Purposiveness and Imagination

Blogmate Paul Adkin has been posting on becoming and purposiveness lately, so I thought I’d chime in.

Stasis and change. This duality has puzzled brains since the ancient Greeks, if not the primeval mind itself. The laws of physics give you the “how,” but what about the “why”? Why all this movement from one state to another? In our own lives, we can call it “purposiveness.” We might not have a definite destination (or a definite purpose) in mind, but movement is always movement toward a destination, however unspecified.

If “purposiveness” characterizes our movements, or changes in state, “imagination” is the best term we have for the force that drives the changes. Imagination is our capacity to project beyond the immediate real, the here and now of our existence. We can anticipate possible futures, reflect on things remote in time and space or visualize things that seem impossible in real time and space. All the possibilities and impossibilities that are not in our immediate sensory arena. That is the scope of imagination. In this sense, it is the source not only of the arts but of scientific investigation in its theorizing mode. Indeed, the quest for knowledge generally is driven by imagination, a reaching out in the mind to grasp what cannot be presently grasped. The scientific method is nothing but imagination systematized.

One might propose a cognate force in the physical universe (or in that aspect of lived reality that we, imaginatively, call the physical universe). As the seed becomes the tree, as mountains rise and fall, as the solar systems steady into their fixed movements, as black holes expand their mass and devour matter, always this drive to change from one state to another. Why? An intelligent God or anthropomorphic consciousness might be too much to swallow, but the laws of physics express a kind of purposiveness, a method to the continual striving from one state to another. And if imagination is the force behind the striving in our little lives, is it too far of a stretch to assume that the same force is behind the striving enacted by natural processes?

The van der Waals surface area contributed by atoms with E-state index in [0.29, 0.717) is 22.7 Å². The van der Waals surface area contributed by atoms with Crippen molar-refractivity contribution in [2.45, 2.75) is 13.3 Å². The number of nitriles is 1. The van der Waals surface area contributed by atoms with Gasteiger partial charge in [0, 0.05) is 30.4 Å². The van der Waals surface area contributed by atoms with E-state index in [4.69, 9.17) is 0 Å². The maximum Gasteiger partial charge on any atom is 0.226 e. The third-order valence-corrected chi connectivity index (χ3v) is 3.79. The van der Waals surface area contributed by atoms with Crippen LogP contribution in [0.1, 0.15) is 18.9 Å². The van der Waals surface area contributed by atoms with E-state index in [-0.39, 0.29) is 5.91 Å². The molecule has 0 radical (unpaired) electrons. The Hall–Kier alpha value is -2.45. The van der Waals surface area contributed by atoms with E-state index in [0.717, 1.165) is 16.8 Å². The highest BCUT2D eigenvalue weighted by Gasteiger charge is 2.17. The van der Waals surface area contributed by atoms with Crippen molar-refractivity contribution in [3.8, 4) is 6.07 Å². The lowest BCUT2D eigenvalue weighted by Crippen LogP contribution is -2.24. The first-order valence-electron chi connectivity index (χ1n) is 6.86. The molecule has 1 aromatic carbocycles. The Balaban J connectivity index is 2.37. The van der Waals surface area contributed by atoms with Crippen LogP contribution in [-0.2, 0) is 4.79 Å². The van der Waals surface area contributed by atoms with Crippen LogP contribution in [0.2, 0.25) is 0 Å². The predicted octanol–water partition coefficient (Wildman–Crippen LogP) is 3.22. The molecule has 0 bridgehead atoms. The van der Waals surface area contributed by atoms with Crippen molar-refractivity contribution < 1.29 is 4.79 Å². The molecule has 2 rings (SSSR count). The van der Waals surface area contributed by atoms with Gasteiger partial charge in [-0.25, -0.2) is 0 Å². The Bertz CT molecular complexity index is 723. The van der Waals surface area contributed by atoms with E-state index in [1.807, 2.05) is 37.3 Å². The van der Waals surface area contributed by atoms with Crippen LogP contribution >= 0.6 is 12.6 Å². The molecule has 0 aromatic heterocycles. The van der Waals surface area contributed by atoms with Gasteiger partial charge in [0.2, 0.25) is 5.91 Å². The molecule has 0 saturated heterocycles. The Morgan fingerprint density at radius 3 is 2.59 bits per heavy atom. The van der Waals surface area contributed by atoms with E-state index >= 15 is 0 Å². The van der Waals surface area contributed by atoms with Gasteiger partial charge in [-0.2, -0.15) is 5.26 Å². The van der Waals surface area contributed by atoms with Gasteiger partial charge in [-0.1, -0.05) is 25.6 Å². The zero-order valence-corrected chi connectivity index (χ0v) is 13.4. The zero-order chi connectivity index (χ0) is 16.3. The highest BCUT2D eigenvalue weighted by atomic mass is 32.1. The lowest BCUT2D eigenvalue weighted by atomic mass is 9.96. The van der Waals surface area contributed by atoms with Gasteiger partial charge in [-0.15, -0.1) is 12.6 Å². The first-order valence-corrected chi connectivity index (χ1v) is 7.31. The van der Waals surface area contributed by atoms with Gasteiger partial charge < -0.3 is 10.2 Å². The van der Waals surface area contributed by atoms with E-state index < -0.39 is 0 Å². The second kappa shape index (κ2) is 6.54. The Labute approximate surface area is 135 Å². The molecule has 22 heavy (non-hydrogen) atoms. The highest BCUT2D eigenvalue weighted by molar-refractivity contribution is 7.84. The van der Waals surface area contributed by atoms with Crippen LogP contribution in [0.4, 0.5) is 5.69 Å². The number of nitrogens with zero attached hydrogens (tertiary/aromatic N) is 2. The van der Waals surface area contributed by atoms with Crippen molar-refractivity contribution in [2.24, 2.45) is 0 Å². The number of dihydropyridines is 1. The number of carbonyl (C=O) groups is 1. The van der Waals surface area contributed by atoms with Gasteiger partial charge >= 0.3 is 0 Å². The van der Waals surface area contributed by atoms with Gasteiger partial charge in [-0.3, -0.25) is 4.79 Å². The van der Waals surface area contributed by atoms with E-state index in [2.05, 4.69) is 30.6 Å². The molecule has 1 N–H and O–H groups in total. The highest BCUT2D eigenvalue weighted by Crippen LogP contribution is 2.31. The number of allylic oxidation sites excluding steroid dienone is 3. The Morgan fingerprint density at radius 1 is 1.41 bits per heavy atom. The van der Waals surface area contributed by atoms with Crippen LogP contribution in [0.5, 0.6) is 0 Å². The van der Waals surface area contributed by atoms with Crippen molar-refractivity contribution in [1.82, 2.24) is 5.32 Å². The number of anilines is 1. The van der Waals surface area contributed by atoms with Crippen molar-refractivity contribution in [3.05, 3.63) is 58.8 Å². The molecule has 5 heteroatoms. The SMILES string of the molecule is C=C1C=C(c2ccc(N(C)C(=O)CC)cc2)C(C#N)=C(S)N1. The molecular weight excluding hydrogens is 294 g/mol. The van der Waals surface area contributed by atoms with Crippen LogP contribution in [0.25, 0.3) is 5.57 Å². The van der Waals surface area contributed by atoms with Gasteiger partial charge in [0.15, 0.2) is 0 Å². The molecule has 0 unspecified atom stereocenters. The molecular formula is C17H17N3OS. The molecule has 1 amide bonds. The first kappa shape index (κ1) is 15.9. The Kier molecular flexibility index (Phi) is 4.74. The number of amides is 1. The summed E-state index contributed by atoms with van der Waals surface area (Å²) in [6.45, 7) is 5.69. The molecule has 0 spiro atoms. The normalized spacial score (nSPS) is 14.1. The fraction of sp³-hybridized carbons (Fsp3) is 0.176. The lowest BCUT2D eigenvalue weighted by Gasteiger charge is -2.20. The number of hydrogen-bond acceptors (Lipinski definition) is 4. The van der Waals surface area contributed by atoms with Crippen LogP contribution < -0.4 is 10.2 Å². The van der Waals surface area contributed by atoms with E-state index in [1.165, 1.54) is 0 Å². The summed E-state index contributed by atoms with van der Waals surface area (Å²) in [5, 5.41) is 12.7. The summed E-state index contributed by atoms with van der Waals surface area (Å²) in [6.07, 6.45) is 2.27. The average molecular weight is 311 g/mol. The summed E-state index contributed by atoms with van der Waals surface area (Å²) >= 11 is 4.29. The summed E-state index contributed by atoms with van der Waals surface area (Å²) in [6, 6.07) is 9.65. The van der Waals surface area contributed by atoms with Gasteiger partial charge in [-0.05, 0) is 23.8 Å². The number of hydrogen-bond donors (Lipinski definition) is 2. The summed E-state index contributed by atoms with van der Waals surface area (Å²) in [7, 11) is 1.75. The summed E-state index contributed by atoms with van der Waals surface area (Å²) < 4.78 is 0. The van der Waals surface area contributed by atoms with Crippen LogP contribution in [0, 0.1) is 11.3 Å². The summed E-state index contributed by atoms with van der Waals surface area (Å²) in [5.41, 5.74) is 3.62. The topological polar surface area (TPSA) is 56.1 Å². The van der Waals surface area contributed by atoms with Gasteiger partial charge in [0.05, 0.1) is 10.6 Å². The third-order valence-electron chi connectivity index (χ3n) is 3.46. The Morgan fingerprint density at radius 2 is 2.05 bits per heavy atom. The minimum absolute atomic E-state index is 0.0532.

I’ll take Occam’s Razor on this one. If there are two ways to explain a phenomenon, start with the simpler, the one that requires the fewest assumptions. Assuming that the same force that drives the trajectory of our lived reality drives the movements of the (purportedly) physical universe is simpler than assuming that there are two separate but remarkably similar forces driving changes in the two (artificially) separate spheres.

Of course, everything could be entirely random. But my imagination tells me otherwise. The capacity to project and orient toward possible futures and possible outcomes, toward fantastic visions and goals at a distance from present reality – that capacity seems to throw a monkey wrench into the randomness. And once you throw in the monkey wrench, where does it stop?

x x x

Urge and urge and urge,
Always the procreant urge of the world.

Out of the dimness opposite equals advance, always substance and increase, always sex,
Always a knit of identity, always distinction, always a breed of life.

To elaborate is no avail, learn’d and unlearn’d feel that it is so.

Sure as the most certain sure, plumb in the uprights, well entretied, braced in the beams,
Stout as a horse, affectionate, haughty, electrical,
I and this mystery here we stand.

(Walt Whitman, Song of Myself)

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